It’s not a Govt’s job to save a  private firm

In February, when the Jet Airways board announced a bank-led resolution plan, there seemed to be a ray of hope for the beleaguered airline.

Published: 22nd March 2019 04:00 AM  |   Last Updated: 22nd March 2019 02:24 AM   |  A+A-

In February, when the Jet Airways board announced a bank-led resolution plan, there seemed to be a ray of hope for the beleaguered airline. Right or wrong, the lenders agreed to swap debt for equity to become majority shareholders in the airline. Promoters and equity partner Etihad were expected to subscribe to rights issue to bring in the much-needed fresh equity. Till that time, Etihad looked like a willing partner ready to pump in additional funds provided it got an upper hand; founder Naresh Goyal stepped aside, and regulators relaxed norms to avoid an open offer to other shareholders when it increased stake in the company.

But by March, things took a turn for the worse. More grounded planes, cancelled flights and curtailed operations. Fear of imminent shutdown looms. Jet also declared its inability to service foreign currency borrowings and inability to service domestic debenture payments. And banks, except for one tranche from SBI, are unwilling to lend fresh loans. Etihad, troubled in its home turf, appears to be in no position to spare money for Jet.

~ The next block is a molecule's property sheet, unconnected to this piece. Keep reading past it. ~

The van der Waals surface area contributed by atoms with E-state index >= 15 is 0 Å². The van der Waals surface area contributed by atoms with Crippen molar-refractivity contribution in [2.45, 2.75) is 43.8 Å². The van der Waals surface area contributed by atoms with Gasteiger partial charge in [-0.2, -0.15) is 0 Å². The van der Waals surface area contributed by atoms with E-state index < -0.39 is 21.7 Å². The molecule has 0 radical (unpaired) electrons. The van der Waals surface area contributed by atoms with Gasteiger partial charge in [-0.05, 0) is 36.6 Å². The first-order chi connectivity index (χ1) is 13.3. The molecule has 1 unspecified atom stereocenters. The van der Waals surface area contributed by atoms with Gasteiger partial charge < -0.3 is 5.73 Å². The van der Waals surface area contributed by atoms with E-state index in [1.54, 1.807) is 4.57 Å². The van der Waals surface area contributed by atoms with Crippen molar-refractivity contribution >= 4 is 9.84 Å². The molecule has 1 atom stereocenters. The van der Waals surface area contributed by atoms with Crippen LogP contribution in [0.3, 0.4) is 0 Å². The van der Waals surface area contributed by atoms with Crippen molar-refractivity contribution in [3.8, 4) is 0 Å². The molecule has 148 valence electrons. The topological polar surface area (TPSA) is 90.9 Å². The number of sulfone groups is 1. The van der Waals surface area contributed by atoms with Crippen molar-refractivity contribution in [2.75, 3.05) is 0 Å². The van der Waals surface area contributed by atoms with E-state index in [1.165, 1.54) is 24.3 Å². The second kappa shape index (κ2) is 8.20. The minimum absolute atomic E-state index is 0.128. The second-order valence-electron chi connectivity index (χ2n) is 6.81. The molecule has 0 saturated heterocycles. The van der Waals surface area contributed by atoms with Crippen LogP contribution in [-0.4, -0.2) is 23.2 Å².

Banks are in a bind, damned if they don’t lend a helping hand, condemned if they end up with another Kingfisher-type scenario. As per existing regulations, bankruptcy proceedings should start 180 days from the time of default. So, why can’t banks let it go to IBC? Why should they use more public money to revive Jet Airways? Unlike manufacturing firms, service sector offers very little tangible assets to sell and recover money through an IBC process. Leased planes would be taken back, routes reassigned and employee exodus would leave the company with nothing.

But it sets a bad precedent, and it is not a government’s job to save failing private enterprises. The Centre is under pressure to save jobs, and ahead of polls, no government would want to face job losses of this kind. At best, banks should ensure this is not an unconditional bailout. SBI should also pursue forensic audit and take appropriate action if auditors find any transgressions in the company’s books.


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  • Nagesham

    I want job
    1 year ago reply
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